Mortgage lenders on seller-financed properties sometimes ask questions like “If I start a foreclosure on this property, then when do I get my property back?” This question makes little sense because the lender may never get the property back. The person asking it may not understand what a foreclosure is, how a foreclosure works, or […]
Texas is unique in allowing last wills and testaments to be probated as a “muniment of title.” Many states have no such equivalent. “The case law in Texas is quite liberal in permitting a will to be offered as a muniment of title after the statute of limitations has expired upon the showing of an
What to Know About the Dodd-Frank Act, the Truth in Lending Act, the Texas SAFE Act, TRID, and the Real Estate Settlement Procedures Act When Seller Financing Residential Real Estate in Texas
The Dodd-Frank Wall Street Reform and Consumer Protection Act (hereinafter “Dodd-Frank”) was signed into law on July 21st, 2010 in response to the mortgage loan crisis. Dodd-Frank made sweeping changes to the Truth in Lending Act (hereinafter “TILA”). TILA was first codified in 1968, but the 2010 Dodd-Frank changes revolutionized the mortgage lending business. It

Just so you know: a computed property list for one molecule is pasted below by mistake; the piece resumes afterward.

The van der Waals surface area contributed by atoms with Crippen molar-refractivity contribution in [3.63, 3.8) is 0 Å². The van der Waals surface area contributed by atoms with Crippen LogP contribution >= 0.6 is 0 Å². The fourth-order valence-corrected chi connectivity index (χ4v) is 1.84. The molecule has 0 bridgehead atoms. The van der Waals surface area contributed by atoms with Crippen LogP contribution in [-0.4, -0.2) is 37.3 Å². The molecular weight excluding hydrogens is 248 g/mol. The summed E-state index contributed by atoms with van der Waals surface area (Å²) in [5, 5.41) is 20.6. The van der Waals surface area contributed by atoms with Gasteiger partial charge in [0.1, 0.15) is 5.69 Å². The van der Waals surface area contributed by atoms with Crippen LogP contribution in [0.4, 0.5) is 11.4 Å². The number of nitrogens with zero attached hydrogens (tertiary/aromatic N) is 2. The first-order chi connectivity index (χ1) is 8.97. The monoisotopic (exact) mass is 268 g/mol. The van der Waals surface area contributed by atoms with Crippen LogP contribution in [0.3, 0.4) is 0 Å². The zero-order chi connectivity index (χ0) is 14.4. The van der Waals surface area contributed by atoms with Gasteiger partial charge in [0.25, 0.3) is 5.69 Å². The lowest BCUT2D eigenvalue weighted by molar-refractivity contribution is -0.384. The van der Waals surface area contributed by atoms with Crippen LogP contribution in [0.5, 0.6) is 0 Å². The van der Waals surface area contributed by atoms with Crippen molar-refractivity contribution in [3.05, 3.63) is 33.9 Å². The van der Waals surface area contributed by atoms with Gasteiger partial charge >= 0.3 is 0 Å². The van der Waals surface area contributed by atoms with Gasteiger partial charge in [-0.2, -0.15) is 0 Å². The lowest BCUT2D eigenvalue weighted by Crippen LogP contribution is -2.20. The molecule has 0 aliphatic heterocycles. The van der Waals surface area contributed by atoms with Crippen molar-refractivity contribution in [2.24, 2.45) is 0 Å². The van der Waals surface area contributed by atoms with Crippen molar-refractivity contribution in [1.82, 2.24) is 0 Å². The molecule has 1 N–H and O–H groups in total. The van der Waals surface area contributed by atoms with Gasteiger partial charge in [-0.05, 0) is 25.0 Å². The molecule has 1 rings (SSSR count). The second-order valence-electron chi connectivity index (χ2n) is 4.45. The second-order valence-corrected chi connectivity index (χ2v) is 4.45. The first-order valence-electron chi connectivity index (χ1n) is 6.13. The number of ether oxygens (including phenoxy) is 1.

What to Know About the Dodd-Frank Act, the Truth in Lending Act, the Texas SAFE Act, TRID, and the Real Estate Settlement Procedures Act When Seller Financing Residential Real Estate in Texas Read More »
When buying and selling real property in Texas, a working knowledge of Texas marital property law can be helpful. Texas is one of nine of the United States using a community property system for marital property. The rest of the states have laws regarding equitable distribution. The equitable distribution laws govern how property is distributed
Two fairly major changes to Texas foreclosure law occurred recently. House Bill 2066 modifies Chapter 51 of the Texas Property Code to make it easier to rescind nonjudicial foreclosure sales and House Bill 2067 amends Chapter 16 of the Texas Civil Practice and Remedies Code to make it easier to rescind acceleration of promissory notes.
Contracts for Deed: Do the Volume-Dealer Penalties of Section 5.077(d) Have an “Anchoring” Requirement?
One bankruptcy court says yes. Here is an argument for the answer being no. Under Section 5.077(d), the volume-dealer penalties apply to “A seller who conducts two or more transactions in a 12-month period under this section . . . .” One bankruptcy court has interpreted this provision as meaning that the volume-dealer penalties apply